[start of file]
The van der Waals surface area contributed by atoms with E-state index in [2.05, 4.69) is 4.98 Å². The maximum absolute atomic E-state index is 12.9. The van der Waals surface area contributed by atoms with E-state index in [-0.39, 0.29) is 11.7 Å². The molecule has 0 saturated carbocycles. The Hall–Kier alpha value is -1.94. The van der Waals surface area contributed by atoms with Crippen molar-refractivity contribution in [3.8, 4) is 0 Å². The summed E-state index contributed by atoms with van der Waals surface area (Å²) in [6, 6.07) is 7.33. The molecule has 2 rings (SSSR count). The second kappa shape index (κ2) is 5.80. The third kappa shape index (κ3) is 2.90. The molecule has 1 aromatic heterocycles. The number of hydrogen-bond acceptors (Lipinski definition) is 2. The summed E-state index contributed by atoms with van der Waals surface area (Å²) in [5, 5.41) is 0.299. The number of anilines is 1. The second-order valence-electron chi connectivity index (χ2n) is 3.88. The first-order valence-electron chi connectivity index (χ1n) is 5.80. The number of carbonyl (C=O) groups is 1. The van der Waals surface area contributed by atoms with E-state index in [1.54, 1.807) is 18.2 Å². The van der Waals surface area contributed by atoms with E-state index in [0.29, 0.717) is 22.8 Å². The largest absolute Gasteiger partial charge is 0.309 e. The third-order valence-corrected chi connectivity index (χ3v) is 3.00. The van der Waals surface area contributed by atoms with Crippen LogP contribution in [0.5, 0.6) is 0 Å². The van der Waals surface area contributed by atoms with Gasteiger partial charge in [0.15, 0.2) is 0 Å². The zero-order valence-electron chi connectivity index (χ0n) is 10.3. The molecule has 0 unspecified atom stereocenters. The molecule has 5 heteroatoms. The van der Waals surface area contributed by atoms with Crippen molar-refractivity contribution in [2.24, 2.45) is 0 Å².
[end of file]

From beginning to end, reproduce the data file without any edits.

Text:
The van der Waals surface area contributed by atoms with E-state index in [2.05, 4.69) is 4.98 Å². The maximum absolute atomic E-state index is 12.9. The van der Waals surface area contributed by atoms with E-state index in [-0.39, 0.29) is 11.7 Å². The molecule has 0 saturated carbocycles. The Hall–Kier alpha value is -1.94. The van der Waals surface area contributed by atoms with Crippen molar-refractivity contribution in [3.8, 4) is 0 Å². The summed E-state index contributed by atoms with van der Waals surface area (Å²) in [6, 6.07) is 7.33. The molecule has 2 rings (SSSR count). The second kappa shape index (κ2) is 5.80. The third kappa shape index (κ3) is 2.90. The molecule has 1 aromatic heterocycles. The number of hydrogen-bond acceptors (Lipinski definition) is 2. The summed E-state index contributed by atoms with van der Waals surface area (Å²) in [5, 5.41) is 0.299. The number of anilines is 1. The second-order valence-electron chi connectivity index (χ2n) is 3.88. The first-order valence-electron chi connectivity index (χ1n) is 5.80. The number of carbonyl (C=O) groups is 1. The van der Waals surface area contributed by atoms with E-state index in [1.54, 1.807) is 18.2 Å². The van der Waals surface area contributed by atoms with E-state index in [0.29, 0.717) is 22.8 Å². The largest absolute Gasteiger partial charge is 0.309 e. The third-order valence-corrected chi connectivity index (χ3v) is 3.00. The van der Waals surface area contributed by atoms with Crippen LogP contribution in [0.5, 0.6) is 0 Å². The van der Waals surface area contributed by atoms with Gasteiger partial charge in [0.15, 0.2) is 0 Å². The zero-order valence-electron chi connectivity index (χ0n) is 10.3. The molecule has 0 unspecified atom stereocenters. The molecule has 5 heteroatoms. The van der Waals surface area contributed by atoms with Crippen molar-refractivity contribution in [2.24, 2.45) is 0 Å².